We have a project at the moment being funded by Innovate UK that is building a high speed autonomous test track that’s 1.2km long with a loop at the end, so we can really test vehicles, including autonomous ones at their limit. There’ll also be an autonomous parking facility there as well. We have partnerships looking at autonomy and the associated technologies such as connectivity and security around cyber-attacks and we’ll also be able to use that facility to test all of that. In Coventry we’re working with international companies developing battery technology, motors, power, electronics and hydrogen, as well as another green fuel.

There’s also the National Transport Design Centre on Coventry’s Technology Park where we do all elements of vehicle design, not just road but rail, air and sea. It looks at not just the stylistic element of design but also some of the human factors such as psychology and ergonomics so if you take, for example, autonomous vehicles, we might look at the impact of travel sickness on someone if they’re not facing in the direction of travel and we have a group working on advanced materials which is primarily looking at safety critical applications for aerospace.

There’s a really broad variety of projects in and around Coventry which all fall under what I would describe as Clean Growth and Future Mobility and we’re working with business to align it. It’s quite exciting. There’s a lot going on.

Isn’t there just! With all of this happening in and around Coventry it sounds like the city’s former title of the UK’s Motor City is relevant once more.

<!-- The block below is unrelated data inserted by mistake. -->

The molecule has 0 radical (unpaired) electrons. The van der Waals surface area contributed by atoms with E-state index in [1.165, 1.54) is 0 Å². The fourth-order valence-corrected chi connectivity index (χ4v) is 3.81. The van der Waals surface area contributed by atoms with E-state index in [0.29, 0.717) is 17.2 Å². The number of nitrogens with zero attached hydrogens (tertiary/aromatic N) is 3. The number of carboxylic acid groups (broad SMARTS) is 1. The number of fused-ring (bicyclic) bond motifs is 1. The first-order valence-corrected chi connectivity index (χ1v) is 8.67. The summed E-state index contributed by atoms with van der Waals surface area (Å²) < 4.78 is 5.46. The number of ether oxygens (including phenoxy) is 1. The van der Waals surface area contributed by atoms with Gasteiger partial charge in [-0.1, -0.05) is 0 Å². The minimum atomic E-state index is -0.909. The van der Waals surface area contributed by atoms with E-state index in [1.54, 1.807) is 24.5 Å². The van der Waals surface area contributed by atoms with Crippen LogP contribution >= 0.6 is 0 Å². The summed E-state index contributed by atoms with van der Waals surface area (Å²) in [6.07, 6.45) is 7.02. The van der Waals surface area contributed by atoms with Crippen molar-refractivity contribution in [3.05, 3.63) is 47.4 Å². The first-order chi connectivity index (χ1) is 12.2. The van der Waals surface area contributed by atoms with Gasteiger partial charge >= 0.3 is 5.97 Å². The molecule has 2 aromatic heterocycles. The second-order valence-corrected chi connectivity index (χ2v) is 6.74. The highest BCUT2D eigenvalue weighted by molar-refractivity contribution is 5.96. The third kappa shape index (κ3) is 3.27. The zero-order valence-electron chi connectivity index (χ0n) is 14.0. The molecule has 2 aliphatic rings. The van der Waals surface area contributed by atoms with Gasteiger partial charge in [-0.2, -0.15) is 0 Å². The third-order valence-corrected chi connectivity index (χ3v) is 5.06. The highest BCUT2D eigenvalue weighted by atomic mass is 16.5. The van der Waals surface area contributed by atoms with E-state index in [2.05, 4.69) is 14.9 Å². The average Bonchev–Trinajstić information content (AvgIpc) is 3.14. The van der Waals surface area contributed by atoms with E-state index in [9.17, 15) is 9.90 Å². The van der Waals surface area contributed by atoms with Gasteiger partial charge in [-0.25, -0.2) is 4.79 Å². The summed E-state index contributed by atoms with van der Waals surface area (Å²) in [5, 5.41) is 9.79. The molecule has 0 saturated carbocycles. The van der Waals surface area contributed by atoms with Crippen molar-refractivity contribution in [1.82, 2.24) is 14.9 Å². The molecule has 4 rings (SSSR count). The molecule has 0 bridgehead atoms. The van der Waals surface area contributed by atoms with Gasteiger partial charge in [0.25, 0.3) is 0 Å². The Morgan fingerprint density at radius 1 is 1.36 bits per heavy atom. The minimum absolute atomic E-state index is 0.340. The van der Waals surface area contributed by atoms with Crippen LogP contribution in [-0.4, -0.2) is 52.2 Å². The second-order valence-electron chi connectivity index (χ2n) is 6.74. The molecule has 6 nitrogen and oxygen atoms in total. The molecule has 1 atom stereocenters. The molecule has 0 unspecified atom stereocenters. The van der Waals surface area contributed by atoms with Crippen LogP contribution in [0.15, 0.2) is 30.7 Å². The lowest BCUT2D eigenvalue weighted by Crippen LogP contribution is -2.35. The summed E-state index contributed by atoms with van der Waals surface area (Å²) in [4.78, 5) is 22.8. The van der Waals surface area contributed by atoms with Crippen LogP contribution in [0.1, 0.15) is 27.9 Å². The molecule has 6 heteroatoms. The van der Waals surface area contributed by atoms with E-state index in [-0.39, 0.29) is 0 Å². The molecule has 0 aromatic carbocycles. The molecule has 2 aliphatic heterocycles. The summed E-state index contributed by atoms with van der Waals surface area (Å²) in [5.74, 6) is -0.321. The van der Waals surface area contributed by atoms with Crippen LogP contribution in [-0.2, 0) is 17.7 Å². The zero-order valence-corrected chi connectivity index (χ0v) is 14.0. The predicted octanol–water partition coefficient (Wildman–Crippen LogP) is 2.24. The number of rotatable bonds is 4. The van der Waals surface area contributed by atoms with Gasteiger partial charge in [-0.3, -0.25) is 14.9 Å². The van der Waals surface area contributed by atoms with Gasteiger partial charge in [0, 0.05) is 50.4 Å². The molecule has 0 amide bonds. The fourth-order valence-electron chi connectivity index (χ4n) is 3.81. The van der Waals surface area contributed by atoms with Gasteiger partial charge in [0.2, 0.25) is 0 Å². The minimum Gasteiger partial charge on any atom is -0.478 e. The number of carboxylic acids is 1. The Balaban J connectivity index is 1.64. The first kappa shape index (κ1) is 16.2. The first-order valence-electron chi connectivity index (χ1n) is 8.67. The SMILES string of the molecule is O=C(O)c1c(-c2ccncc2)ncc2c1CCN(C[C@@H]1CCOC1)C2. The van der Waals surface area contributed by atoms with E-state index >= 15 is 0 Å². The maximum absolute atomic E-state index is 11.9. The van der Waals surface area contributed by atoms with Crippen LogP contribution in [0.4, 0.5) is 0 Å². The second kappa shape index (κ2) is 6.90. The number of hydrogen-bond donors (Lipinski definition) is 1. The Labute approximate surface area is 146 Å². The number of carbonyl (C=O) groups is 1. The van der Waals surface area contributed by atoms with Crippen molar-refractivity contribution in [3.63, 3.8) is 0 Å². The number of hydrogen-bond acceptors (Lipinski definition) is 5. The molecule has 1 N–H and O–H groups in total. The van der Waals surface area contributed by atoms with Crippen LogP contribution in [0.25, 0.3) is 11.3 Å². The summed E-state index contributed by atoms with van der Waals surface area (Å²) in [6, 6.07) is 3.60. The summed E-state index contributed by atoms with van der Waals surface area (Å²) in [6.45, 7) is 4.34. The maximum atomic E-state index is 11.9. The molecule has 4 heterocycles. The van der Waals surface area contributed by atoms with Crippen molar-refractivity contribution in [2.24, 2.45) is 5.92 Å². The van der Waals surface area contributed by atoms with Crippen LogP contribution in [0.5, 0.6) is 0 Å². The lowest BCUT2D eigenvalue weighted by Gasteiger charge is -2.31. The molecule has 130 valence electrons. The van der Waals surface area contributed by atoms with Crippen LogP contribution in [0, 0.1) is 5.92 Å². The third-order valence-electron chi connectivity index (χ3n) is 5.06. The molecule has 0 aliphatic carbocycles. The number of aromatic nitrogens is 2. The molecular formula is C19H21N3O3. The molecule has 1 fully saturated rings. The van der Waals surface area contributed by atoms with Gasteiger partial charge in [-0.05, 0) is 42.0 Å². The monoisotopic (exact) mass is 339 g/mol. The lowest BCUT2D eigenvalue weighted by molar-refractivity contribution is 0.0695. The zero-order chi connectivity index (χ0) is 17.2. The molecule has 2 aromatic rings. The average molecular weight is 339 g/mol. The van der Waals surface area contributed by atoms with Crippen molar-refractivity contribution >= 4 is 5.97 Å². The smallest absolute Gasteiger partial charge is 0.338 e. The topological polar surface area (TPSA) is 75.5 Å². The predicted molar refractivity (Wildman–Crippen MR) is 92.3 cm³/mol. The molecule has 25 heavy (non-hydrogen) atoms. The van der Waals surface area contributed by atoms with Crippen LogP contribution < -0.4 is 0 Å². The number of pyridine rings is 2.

That’s right. And there are lots of small businesses starting up in the region and trying to break into this technology. We are looking at trying to put a case together for a Gigafactory in Coventry to manufacture batteries so
there’s a lot of investment here developing future transport technologies and all-around electrification and autonomy.

How important do you think that is for manufacturing in the city?

We really want to be on the map for the future. Manufacturing is a vital part of the UK economy and our export economy and as we shift away from internal combustion engines, it’s crucial that we have the technology and infrastructure, the businesses and the skills that continues to evolve and innovate.

Already in the region we have companies that are manufacturing electric vehicles such as London Electric Vehicle Company that creates the new electric Black Cabs and a range of commercial vehicles plus we have Jaguar
LandRover and Aston Martin and all of their supply chains so there’s a lot going on in the region.

So how far away are we to before we have autonomous or self-driving vehicles on the streets of Coventry, would you say?